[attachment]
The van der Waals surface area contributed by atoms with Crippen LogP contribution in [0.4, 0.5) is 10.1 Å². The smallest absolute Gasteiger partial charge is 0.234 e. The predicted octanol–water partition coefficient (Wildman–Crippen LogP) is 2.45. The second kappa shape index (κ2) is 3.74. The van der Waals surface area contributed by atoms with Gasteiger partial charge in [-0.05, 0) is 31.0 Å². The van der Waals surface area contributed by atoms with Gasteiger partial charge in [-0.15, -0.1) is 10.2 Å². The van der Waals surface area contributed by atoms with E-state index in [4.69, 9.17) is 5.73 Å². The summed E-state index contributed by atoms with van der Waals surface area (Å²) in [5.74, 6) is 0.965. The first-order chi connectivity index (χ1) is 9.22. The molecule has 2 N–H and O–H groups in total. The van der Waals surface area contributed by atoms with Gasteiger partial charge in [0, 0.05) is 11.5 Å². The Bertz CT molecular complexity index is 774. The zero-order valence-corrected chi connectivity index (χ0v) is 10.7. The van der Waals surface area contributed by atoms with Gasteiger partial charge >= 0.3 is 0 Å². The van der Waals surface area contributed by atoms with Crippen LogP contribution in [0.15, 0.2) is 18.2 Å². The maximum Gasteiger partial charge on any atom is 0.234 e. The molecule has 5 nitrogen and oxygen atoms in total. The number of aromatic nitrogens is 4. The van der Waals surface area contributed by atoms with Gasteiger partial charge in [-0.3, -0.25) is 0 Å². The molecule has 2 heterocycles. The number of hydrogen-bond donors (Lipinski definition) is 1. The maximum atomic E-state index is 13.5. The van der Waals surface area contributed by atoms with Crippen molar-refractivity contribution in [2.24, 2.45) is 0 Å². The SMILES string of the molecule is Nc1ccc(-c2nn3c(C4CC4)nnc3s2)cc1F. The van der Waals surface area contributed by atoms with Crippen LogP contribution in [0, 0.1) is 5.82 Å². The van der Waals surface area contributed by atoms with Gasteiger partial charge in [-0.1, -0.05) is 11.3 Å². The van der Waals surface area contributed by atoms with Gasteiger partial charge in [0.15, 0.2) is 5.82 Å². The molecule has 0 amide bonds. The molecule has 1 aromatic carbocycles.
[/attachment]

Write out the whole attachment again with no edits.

The van der Waals surface area contributed by atoms with Crippen LogP contribution in [0.4, 0.5) is 10.1 Å². The smallest absolute Gasteiger partial charge is 0.234 e. The predicted octanol–water partition coefficient (Wildman–Crippen LogP) is 2.45. The second kappa shape index (κ2) is 3.74. The van der Waals surface area contributed by atoms with Gasteiger partial charge in [-0.05, 0) is 31.0 Å². The van der Waals surface area contributed by atoms with Gasteiger partial charge in [-0.15, -0.1) is 10.2 Å². The van der Waals surface area contributed by atoms with E-state index in [4.69, 9.17) is 5.73 Å². The summed E-state index contributed by atoms with van der Waals surface area (Å²) in [5.74, 6) is 0.965. The first-order chi connectivity index (χ1) is 9.22. The molecule has 2 N–H and O–H groups in total. The van der Waals surface area contributed by atoms with Gasteiger partial charge in [0, 0.05) is 11.5 Å². The Bertz CT molecular complexity index is 774. The zero-order valence-corrected chi connectivity index (χ0v) is 10.7. The van der Waals surface area contributed by atoms with Gasteiger partial charge >= 0.3 is 0 Å². The van der Waals surface area contributed by atoms with Crippen LogP contribution in [0.15, 0.2) is 18.2 Å². The maximum Gasteiger partial charge on any atom is 0.234 e. The molecule has 5 nitrogen and oxygen atoms in total. The number of aromatic nitrogens is 4. The van der Waals surface area contributed by atoms with Gasteiger partial charge in [-0.3, -0.25) is 0 Å². The molecule has 2 heterocycles. The number of hydrogen-bond donors (Lipinski definition) is 1. The maximum atomic E-state index is 13.5. The van der Waals surface area contributed by atoms with Crippen molar-refractivity contribution in [2.24, 2.45) is 0 Å². The SMILES string of the molecule is Nc1ccc(-c2nn3c(C4CC4)nnc3s2)cc1F. The van der Waals surface area contributed by atoms with Crippen LogP contribution in [0, 0.1) is 5.82 Å². The van der Waals surface area contributed by atoms with Gasteiger partial charge in [-0.1, -0.05) is 11.3 Å². The van der Waals surface area contributed by atoms with Gasteiger partial charge in [0.15, 0.2) is 5.82 Å². The molecule has 0 amide bonds. The molecule has 1 aromatic carbocycles.